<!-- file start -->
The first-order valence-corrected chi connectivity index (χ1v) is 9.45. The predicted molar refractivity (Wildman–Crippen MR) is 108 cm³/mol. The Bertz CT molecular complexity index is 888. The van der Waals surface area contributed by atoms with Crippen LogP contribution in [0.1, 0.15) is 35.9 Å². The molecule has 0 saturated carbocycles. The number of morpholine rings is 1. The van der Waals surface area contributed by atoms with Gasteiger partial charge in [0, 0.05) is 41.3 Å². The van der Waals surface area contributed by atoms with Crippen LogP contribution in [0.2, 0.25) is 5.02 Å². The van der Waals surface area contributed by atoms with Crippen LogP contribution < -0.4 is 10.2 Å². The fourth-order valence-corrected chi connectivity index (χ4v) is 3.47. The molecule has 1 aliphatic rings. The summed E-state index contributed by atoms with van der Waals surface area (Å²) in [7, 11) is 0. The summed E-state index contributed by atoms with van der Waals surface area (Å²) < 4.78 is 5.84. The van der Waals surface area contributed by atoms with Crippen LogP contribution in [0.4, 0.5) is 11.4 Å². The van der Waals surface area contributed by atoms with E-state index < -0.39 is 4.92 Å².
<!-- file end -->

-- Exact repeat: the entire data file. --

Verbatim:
The first-order valence-corrected chi connectivity index (χ1v) is 9.45. The predicted molar refractivity (Wildman–Crippen MR) is 108 cm³/mol. The Bertz CT molecular complexity index is 888. The van der Waals surface area contributed by atoms with Crippen LogP contribution in [0.1, 0.15) is 35.9 Å². The molecule has 0 saturated carbocycles. The number of morpholine rings is 1. The van der Waals surface area contributed by atoms with Gasteiger partial charge in [0, 0.05) is 41.3 Å². The van der Waals surface area contributed by atoms with Crippen LogP contribution in [0.2, 0.25) is 5.02 Å². The van der Waals surface area contributed by atoms with Crippen LogP contribution < -0.4 is 10.2 Å². The fourth-order valence-corrected chi connectivity index (χ4v) is 3.47. The molecule has 1 aliphatic rings. The summed E-state index contributed by atoms with van der Waals surface area (Å²) in [7, 11) is 0. The summed E-state index contributed by atoms with van der Waals surface area (Å²) < 4.78 is 5.84. The van der Waals surface area contributed by atoms with Crippen LogP contribution in [0.4, 0.5) is 11.4 Å². The van der Waals surface area contributed by atoms with E-state index < -0.39 is 4.92 Å².